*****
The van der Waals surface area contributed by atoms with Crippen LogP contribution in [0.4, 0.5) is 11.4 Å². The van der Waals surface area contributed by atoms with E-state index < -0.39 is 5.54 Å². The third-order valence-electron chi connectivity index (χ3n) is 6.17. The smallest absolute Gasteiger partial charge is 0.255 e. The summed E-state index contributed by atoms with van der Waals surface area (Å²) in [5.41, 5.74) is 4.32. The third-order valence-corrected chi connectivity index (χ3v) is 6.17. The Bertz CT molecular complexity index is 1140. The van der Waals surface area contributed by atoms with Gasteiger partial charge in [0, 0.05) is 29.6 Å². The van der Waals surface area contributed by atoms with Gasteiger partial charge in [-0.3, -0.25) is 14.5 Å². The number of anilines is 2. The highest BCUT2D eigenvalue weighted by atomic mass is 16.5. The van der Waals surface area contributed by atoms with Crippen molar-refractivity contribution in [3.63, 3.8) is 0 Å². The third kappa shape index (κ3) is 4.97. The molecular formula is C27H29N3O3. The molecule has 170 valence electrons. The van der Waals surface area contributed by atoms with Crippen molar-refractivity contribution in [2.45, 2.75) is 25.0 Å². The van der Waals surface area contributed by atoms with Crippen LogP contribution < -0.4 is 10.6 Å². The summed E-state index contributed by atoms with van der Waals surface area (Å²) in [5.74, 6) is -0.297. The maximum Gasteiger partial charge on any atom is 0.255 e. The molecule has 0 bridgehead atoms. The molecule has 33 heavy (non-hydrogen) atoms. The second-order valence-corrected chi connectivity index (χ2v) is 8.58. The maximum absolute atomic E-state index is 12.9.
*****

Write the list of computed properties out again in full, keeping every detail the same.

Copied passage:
The van der Waals surface area contributed by atoms with Crippen LogP contribution in [0.4, 0.5) is 11.4 Å². The van der Waals surface area contributed by atoms with E-state index < -0.39 is 5.54 Å². The third-order valence-electron chi connectivity index (χ3n) is 6.17. The smallest absolute Gasteiger partial charge is 0.255 e. The summed E-state index contributed by atoms with van der Waals surface area (Å²) in [5.41, 5.74) is 4.32. The third-order valence-corrected chi connectivity index (χ3v) is 6.17. The Bertz CT molecular complexity index is 1140. The van der Waals surface area contributed by atoms with Gasteiger partial charge in [0, 0.05) is 29.6 Å². The van der Waals surface area contributed by atoms with Gasteiger partial charge in [-0.3, -0.25) is 14.5 Å². The number of anilines is 2. The highest BCUT2D eigenvalue weighted by atomic mass is 16.5. The van der Waals surface area contributed by atoms with Crippen molar-refractivity contribution in [3.63, 3.8) is 0 Å². The third kappa shape index (κ3) is 4.97. The molecular formula is C27H29N3O3. The molecule has 170 valence electrons. The van der Waals surface area contributed by atoms with Crippen molar-refractivity contribution in [2.45, 2.75) is 25.0 Å². The van der Waals surface area contributed by atoms with Crippen LogP contribution < -0.4 is 10.6 Å². The summed E-state index contributed by atoms with van der Waals surface area (Å²) in [5.74, 6) is -0.297. The maximum Gasteiger partial charge on any atom is 0.255 e. The molecule has 0 bridgehead atoms. The molecule has 33 heavy (non-hydrogen) atoms. The second-order valence-corrected chi connectivity index (χ2v) is 8.58. The maximum absolute atomic E-state index is 12.9.